posted by the fish at 4:23 PM on September 30, 2011 [2 favorites]

I was checking out the CoolWorks Twitter feed the other day, and notice some interesting jobs. The site focuses mostly on seasonal work, but it might get you started.
posted by magstheaxe at 5:09 PM on September 30, 2011 [1 favorite]

NPR on North Dakota's oil boom
posted by loosemouth at 5:22 PM on September 30, 2011

Agreeing that North Dakota would be a smart move. The oil companies will train them if they work in the oil fields. They set up housing for their workers (rather simple places, but clean), because housing becomes a serious problem in boom towns. The boom will end eventually, but he can ride this wave, put aside some money, and gain some skills.
posted by Houstonian at 5:26 PM on September 30, 2011

Also, if the girlfriend is not keen on working in oilfields, there are lots of other opportunities in a boom town. The area is full of people with cash to spend, so most of the businesses are doing well. For example, see the "help wanted" section of the Williston Herald. Again just as an example, the airport is looking for 12 people for food prep. No experience necessary, overtime possible, will train, no educational requirements, pay $10.33 to $15.50 per hour. There are 65 postings in the general "help wanted" section, and more in other sections.

In the field, this ad at Rigzone shows a typical job as an equipment operator. It's entry-level, no experience necessary, on the job training, high school education or GED and a driver's license, $15 - $17 per hour, and available hours are 60 - 100 hours per week. Annualized, that's between $46,800 and $88,400. And there is medical/dental/vision insurance.
posted by Houstonian at 5:56 PM on September 30, 2011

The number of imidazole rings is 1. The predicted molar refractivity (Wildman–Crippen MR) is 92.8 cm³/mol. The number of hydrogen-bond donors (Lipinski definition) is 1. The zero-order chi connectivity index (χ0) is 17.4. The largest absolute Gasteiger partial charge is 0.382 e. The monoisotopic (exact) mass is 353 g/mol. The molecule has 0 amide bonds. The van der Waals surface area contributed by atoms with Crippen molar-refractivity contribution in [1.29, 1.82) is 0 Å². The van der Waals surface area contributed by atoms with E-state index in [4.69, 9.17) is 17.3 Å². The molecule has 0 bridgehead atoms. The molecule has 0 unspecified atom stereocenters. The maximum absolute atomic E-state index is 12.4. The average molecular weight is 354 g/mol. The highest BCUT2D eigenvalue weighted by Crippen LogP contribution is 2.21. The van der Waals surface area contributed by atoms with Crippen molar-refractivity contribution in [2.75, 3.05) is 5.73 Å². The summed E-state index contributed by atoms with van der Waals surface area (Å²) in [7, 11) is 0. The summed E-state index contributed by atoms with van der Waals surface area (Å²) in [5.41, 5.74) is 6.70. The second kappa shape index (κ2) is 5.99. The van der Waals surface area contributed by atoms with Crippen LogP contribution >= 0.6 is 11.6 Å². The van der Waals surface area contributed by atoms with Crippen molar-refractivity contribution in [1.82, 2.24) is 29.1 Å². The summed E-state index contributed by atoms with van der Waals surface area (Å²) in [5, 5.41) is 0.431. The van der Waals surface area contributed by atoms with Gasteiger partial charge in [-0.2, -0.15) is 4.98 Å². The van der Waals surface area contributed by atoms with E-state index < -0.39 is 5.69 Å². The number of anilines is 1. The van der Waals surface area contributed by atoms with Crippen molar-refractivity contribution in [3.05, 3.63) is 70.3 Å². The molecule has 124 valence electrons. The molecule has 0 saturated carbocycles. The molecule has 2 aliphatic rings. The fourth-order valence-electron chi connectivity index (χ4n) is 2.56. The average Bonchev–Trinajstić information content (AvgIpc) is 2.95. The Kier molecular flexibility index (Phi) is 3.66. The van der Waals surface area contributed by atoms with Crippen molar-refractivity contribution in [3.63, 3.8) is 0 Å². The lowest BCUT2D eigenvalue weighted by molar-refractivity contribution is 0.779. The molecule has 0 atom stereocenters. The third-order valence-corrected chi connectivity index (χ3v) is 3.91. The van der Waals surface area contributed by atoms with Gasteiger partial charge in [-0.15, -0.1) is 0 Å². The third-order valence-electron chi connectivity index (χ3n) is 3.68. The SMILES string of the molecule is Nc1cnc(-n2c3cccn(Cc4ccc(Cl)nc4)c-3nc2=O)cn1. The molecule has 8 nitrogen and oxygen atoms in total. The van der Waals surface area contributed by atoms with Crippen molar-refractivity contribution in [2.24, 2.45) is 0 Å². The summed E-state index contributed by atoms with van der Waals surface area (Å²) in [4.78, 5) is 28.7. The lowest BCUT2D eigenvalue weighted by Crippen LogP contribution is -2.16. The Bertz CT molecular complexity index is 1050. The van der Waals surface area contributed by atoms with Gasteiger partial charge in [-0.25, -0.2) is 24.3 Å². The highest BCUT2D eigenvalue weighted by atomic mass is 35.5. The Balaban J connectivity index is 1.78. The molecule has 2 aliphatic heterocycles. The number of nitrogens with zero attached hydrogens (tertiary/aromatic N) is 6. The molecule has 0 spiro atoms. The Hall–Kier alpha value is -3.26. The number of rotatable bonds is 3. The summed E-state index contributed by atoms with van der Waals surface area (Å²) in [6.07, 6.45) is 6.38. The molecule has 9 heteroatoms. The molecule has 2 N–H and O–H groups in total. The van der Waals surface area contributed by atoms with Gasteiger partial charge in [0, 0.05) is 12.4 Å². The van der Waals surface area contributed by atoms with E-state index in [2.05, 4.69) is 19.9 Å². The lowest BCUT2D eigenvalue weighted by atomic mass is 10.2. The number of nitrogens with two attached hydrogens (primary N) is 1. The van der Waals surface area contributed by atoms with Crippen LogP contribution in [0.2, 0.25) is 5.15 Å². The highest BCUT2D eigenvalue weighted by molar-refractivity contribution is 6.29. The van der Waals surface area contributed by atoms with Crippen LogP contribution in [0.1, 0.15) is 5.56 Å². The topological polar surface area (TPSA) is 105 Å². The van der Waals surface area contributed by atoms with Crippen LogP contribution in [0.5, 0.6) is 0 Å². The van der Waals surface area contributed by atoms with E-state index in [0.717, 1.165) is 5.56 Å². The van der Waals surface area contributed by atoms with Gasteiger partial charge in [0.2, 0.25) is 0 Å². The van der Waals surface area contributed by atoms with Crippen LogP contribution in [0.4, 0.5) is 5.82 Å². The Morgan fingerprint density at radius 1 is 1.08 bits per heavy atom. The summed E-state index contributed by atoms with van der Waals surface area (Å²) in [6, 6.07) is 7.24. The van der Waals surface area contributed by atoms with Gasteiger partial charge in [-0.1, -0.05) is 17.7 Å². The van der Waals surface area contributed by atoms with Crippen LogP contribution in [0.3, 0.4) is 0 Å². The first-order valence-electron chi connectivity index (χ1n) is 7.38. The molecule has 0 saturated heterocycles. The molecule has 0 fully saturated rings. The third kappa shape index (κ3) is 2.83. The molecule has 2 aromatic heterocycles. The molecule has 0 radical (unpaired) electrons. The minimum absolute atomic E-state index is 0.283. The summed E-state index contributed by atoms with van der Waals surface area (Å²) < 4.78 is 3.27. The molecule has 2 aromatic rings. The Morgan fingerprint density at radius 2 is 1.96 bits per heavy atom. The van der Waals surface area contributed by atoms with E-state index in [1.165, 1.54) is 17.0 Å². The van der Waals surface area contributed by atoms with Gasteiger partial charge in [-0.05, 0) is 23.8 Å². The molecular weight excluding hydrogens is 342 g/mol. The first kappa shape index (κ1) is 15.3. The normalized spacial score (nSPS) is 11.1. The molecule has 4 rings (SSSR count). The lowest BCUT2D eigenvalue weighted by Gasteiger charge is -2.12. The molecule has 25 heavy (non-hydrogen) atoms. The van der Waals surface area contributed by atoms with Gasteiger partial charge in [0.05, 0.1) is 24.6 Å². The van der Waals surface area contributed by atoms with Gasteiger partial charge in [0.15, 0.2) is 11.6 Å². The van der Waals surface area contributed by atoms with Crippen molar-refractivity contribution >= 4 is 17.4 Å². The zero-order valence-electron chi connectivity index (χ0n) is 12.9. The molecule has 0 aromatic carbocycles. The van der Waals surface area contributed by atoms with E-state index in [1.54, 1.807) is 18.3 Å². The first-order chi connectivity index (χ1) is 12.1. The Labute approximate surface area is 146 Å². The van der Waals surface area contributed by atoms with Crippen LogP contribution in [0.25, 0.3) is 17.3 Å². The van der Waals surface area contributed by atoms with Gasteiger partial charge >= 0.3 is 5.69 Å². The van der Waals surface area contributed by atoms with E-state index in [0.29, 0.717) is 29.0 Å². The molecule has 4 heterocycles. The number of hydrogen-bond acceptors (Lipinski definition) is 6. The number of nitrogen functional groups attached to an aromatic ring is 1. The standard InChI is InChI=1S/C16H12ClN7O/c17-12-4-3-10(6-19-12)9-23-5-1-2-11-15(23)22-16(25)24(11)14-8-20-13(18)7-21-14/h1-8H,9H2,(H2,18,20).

Right at this moment? If they can live off those savings for a month (or do a few stints at something like LaborReady), I might look to ski towns. They do their hiring around this time, though work wouldn't start until after they have their snow base (around Nov).

I'm trying to think which ones have cheap housing and good car-free living but don't know. (Salt Lake City has cheap housing but you'd need a car to get up the canyons. Telluride you could get around without one but might not have an easy time finding cheap housing.) Maybe someone else can recommend one.
posted by salvia at 7:05 PM on September 30, 2011

We were not in that precise situation, but not too far off. We landed in Michigan's U.P. We love it here, and it's a great place to be broke- public transit, low cost of living, cheap four year schools. It's also beautiful and cool.
posted by Leta at 10:37 PM on September 30, 2011

I grew up in North Dakota. Great place to raise kids relatively cheaply (public schools were great), but you do need a car. It gets really cold and it'd be miserable without transportation a lot of the time. Fargo is the big metro area, but without education may be easier to find something in one of the smaller towns.

If you look at the articles on the oil in North Dakota, housing is really expensive in those places so they'd want to have enough money on hand for the first month.
posted by ejaned8 at 8:05 AM on October 1, 2011